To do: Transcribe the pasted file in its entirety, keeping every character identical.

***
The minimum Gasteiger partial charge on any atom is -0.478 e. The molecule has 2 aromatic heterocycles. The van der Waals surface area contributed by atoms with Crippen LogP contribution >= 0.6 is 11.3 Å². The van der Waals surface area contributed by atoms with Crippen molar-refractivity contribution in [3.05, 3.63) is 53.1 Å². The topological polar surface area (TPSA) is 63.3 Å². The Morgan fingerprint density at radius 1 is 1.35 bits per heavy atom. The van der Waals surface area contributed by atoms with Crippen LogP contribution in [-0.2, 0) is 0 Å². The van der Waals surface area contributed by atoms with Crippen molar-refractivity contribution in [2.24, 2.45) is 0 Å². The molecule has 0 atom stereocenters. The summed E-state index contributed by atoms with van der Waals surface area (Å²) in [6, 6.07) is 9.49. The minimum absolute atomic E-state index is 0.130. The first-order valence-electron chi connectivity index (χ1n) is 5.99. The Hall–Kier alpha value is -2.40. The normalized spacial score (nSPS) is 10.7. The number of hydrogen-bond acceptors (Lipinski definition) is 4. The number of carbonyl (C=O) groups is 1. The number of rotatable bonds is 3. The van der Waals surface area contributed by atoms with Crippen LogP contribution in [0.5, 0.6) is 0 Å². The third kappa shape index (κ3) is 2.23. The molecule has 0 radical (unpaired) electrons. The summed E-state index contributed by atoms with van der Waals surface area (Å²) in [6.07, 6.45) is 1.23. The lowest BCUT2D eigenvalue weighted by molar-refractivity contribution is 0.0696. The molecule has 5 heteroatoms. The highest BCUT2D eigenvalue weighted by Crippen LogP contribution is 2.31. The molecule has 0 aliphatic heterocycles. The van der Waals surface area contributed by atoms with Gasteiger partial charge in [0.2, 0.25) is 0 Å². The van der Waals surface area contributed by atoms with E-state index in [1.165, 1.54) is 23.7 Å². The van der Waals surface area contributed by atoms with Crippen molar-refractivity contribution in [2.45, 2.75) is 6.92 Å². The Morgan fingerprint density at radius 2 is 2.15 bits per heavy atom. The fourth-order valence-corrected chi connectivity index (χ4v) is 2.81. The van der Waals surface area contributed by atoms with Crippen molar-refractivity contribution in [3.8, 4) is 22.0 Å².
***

The minimum Gasteiger partial charge on any atom is -0.478 e. The molecule has 2 aromatic heterocycles. The van der Waals surface area contributed by atoms with Crippen LogP contribution >= 0.6 is 11.3 Å². The van der Waals surface area contributed by atoms with Crippen molar-refractivity contribution in [3.05, 3.63) is 53.1 Å². The topological polar surface area (TPSA) is 63.3 Å². The Morgan fingerprint density at radius 1 is 1.35 bits per heavy atom. The van der Waals surface area contributed by atoms with Crippen LogP contribution in [-0.2, 0) is 0 Å². The van der Waals surface area contributed by atoms with Crippen molar-refractivity contribution in [2.24, 2.45) is 0 Å². The molecule has 0 atom stereocenters. The summed E-state index contributed by atoms with van der Waals surface area (Å²) in [6, 6.07) is 9.49. The minimum absolute atomic E-state index is 0.130. The first-order valence-electron chi connectivity index (χ1n) is 5.99. The Hall–Kier alpha value is -2.40. The normalized spacial score (nSPS) is 10.7. The number of hydrogen-bond acceptors (Lipinski definition) is 4. The number of carbonyl (C=O) groups is 1. The number of rotatable bonds is 3. The van der Waals surface area contributed by atoms with Crippen LogP contribution in [0.5, 0.6) is 0 Å². The third kappa shape index (κ3) is 2.23. The molecule has 0 radical (unpaired) electrons. The summed E-state index contributed by atoms with van der Waals surface area (Å²) in [6.07, 6.45) is 1.23. The lowest BCUT2D eigenvalue weighted by molar-refractivity contribution is 0.0696. The molecule has 5 heteroatoms. The highest BCUT2D eigenvalue weighted by Crippen LogP contribution is 2.31. The molecule has 0 aliphatic heterocycles. The van der Waals surface area contributed by atoms with Gasteiger partial charge in [0.2, 0.25) is 0 Å². The van der Waals surface area contributed by atoms with E-state index in [1.165, 1.54) is 23.7 Å². The van der Waals surface area contributed by atoms with Crippen molar-refractivity contribution in [2.45, 2.75) is 6.92 Å². The Morgan fingerprint density at radius 2 is 2.15 bits per heavy atom. The fourth-order valence-corrected chi connectivity index (χ4v) is 2.81. The van der Waals surface area contributed by atoms with Crippen molar-refractivity contribution in [3.8, 4) is 22.0 Å².